policies that persons claiming to be trafficked: a) have access to
judicial remedies; b) may instigate criminal procedures against
traffickers; c) enjoy appropriate witness protection, particularly in view
of the fact that traffic in persons is often organized by international
criminal networks; d) are permitted to stay in the country and to continue
to work during the trial against the accused traffickers; e) may institute
civil proceedings for compensation against traffickers.

States of destination should promote social support, health and medical
support and should arrange safe return where necessary. They should also
seriously consider granting permanent resident permits on humanitarian
grounds to persons who are trafficked and who cannot return to their own
countries for fear of persecution or reprisals, either by traffickers, by
their own families or by the authorities, due to the fact that they have
been trafficked. No statement of facts should be given to the authorities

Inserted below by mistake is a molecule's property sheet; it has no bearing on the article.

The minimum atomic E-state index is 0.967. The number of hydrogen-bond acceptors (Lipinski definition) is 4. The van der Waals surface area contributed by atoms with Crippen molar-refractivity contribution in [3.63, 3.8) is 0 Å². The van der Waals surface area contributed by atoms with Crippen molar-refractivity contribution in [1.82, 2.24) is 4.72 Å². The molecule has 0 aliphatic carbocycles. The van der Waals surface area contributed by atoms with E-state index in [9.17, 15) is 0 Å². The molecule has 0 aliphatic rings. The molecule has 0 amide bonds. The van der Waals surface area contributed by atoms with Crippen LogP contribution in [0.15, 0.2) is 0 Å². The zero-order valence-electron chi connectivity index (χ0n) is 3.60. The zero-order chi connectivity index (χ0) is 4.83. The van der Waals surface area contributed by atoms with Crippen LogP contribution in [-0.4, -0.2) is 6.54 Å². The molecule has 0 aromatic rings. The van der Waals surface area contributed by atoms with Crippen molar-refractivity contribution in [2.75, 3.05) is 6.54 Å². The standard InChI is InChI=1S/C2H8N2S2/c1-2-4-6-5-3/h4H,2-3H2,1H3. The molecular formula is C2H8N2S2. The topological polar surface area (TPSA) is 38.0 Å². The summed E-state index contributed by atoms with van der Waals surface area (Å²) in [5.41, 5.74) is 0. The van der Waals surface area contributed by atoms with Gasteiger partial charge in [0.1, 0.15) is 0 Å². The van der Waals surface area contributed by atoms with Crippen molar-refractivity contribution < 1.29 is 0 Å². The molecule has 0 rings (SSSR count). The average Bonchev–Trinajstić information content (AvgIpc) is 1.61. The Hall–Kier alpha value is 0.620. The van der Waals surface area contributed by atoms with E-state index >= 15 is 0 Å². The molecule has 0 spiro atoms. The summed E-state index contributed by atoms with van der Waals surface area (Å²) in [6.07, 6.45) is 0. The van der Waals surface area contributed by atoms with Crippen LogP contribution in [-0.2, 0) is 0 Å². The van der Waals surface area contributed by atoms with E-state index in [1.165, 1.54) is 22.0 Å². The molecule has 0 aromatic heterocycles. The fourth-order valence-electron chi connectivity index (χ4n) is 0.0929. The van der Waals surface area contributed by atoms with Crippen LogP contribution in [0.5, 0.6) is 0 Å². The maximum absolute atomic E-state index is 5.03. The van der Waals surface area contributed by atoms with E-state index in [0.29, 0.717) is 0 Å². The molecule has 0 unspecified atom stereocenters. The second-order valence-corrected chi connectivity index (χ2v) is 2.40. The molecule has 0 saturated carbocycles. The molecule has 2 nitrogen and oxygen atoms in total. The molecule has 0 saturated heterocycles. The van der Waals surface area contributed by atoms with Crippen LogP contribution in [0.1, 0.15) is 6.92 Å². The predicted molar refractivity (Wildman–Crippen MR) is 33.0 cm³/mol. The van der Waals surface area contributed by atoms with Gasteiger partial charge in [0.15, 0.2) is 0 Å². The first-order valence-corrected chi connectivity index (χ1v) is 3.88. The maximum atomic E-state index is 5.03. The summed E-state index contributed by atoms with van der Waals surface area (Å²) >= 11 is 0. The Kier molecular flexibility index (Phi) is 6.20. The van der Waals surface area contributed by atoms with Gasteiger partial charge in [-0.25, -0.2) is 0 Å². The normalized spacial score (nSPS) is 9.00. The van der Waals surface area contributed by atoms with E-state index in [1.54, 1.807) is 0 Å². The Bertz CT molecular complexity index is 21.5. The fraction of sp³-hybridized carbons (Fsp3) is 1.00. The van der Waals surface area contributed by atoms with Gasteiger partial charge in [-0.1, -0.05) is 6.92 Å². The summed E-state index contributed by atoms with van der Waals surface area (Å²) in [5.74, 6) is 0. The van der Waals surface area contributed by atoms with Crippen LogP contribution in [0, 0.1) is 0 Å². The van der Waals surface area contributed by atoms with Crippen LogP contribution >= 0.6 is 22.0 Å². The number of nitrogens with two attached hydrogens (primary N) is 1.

of the country of origin while sending the persons who are trafficked
back. All confidentiality should be maintained.

Countries of destination and countries of origin should cooperate in
providing information on the possibilities of migration and the
consequences they may become confronted with. States should supervise
agencies offering overseas employment, especially with regard to the
informal sector. NGOs should play a important role in this respect.

On a long term basis, both countries of destination and of origin should
examine socio- cultural structures which makes the present continuing
supply and demand for trafficking possible. Both countries of destination
and of origin should take steps to rectify such structures wherever